“In our strategy, we focused on things we could be doing but were not currently doing,” notes Smith. “That might be something as simple as looking at your protocol to see if you might inadvertently be excluding certain groups of people because of unnecessary barriers to their participation. The barrier might be something like a biometric measure or a site that is only open between the hours of 11 AM and 3 PM.”
Change management within Janssen has been another area of focus. Gaining the trust of patients and raising awareness of trials is another. Although the company will not be able to speak to every person for an hour and a half, Smith notes those face-to-face interactions are an important part of Janssen’s strategy as community interactions are vital to both disseminating information and gaining trust. The company also has a campaign underway called Research Includes Me. An educational website provides information about clinical research with a focus on minority visitors. Patients from diverse ethnic backgrounds helped create the site.
“The Center for Information and Study on Clinical Research Participation (CISCRP) also has an event called Aware For All that is held five times per year around the world,” notes Smith. “We have been working with them for a couple years and that effort has morphed into a collaboration across the industry where sponsor companies have banded together with other organizations to promote clinical trial information and education primarily to communities of color.”
Finally, Smith notes Janssen is always trying to grow its pool of researchers and investigators who have access to patients in minority populations. We often hear that patients want to go to doctors who look like them. While that may not be true of everyone, Smith does stress the importance of having more investigators, physicians, and nurses of color, which is another area of focus for Janssen.
Planning Leads To Success
Smith cites the company’s recent LOTUS study as an example of planning in advance for diversity success. She notes the team involved in that study had not only a goal but a focus on diverse patients from the start of the trial.
“I think one of the most important lessons we took away from LOTUS was the importance of planning,” she says. “The team set a goal for the number of women of color it hoped to recruit. That gave them a number they could aspire to reach. It then focused on diversity when designing the study, conducting feasibility, selecting sites and partnerships with advocacy groups, and outreach to the community.”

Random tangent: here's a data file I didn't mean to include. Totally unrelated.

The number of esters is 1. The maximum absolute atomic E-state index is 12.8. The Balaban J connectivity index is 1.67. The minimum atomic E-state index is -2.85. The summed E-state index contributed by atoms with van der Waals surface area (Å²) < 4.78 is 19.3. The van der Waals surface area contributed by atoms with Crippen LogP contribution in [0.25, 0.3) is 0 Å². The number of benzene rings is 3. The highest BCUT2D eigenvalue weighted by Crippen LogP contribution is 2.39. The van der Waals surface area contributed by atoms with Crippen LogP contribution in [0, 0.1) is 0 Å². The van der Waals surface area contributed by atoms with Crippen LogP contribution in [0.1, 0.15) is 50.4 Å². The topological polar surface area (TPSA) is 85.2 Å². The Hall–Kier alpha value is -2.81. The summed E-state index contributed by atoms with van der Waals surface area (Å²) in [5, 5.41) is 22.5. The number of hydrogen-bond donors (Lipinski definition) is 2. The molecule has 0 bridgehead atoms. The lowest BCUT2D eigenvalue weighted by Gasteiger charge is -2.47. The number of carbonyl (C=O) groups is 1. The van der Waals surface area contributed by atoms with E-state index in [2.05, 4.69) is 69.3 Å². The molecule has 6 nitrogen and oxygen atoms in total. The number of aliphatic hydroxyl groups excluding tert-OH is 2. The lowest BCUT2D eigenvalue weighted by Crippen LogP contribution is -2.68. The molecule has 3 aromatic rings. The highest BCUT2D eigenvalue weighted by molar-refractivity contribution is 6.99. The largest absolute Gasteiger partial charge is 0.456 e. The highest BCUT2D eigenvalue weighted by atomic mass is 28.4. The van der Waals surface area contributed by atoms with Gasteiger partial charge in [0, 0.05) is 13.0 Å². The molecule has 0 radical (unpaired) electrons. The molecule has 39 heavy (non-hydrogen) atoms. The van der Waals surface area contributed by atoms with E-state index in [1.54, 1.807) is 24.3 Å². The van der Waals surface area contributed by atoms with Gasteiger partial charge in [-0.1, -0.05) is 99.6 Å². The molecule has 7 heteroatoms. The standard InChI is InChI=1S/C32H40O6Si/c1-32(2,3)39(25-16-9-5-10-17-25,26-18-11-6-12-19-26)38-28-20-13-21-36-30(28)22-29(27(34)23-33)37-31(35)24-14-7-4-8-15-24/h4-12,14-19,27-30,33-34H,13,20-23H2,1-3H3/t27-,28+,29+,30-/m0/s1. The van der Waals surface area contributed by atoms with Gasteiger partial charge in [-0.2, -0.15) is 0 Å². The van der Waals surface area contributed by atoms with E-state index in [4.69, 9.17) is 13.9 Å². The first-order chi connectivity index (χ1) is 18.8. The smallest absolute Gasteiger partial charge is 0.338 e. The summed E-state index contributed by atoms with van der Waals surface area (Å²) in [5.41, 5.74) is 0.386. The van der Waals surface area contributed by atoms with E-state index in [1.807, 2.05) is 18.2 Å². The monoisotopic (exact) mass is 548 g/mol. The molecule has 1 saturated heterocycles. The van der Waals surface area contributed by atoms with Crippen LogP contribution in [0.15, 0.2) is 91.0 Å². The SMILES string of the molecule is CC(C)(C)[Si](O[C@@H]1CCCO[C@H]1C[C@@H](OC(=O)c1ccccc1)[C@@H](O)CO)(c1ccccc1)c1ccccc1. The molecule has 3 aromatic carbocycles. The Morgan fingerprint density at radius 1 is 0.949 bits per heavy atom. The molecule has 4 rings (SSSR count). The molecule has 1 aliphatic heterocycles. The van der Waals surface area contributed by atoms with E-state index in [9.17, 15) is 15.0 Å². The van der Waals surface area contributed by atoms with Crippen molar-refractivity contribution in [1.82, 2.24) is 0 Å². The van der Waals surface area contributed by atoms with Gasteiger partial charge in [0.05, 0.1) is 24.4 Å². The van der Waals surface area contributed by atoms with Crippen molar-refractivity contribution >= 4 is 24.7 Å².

The LOTUS study was for patients of Lupus, a disease that impacts women of color at a greater rate than Caucasian women. The goals were shared with sites and investigators early on, enabling them to help with the recruitment effort. The study was able to recruit 45 percent of its participants from minority communities. Janssen was also able to complete recruitment, as well as the clinical trial, on time and on budget.
Implement Best Practices
A successful study can often lead to the implementation of best practices. Several of Janssen’s learnings are now best practices that Smith was able to share. They are:
Plan early and with a focus and intention to have diverse enrollment.
Set the tone for diversity with your sites and study teams and monitor their progress.
Encourage sites to reach out to all potential patients.
Do not underestimate the value of connections with communities.
Monitoring the progress of sites is important to Smith and something Janssen will not only monitor, but follow-up on as well.
“That step is critical to achieving diversity in your trials,” says Smith. “You cannot wait until recruitment is complete and then realize the numbers are not where you need them to be. We use dashboards to monitor the progress of sites in real time or near real time. This is not a situation where you can afford to wait weeks before monitoring the data. There needs to be a way for companies to look at benchmarking against actual enrollment at the site level. Only then can you understand how a site is performing, how it has performed historically, and what adjustments and contingencies need to be made.”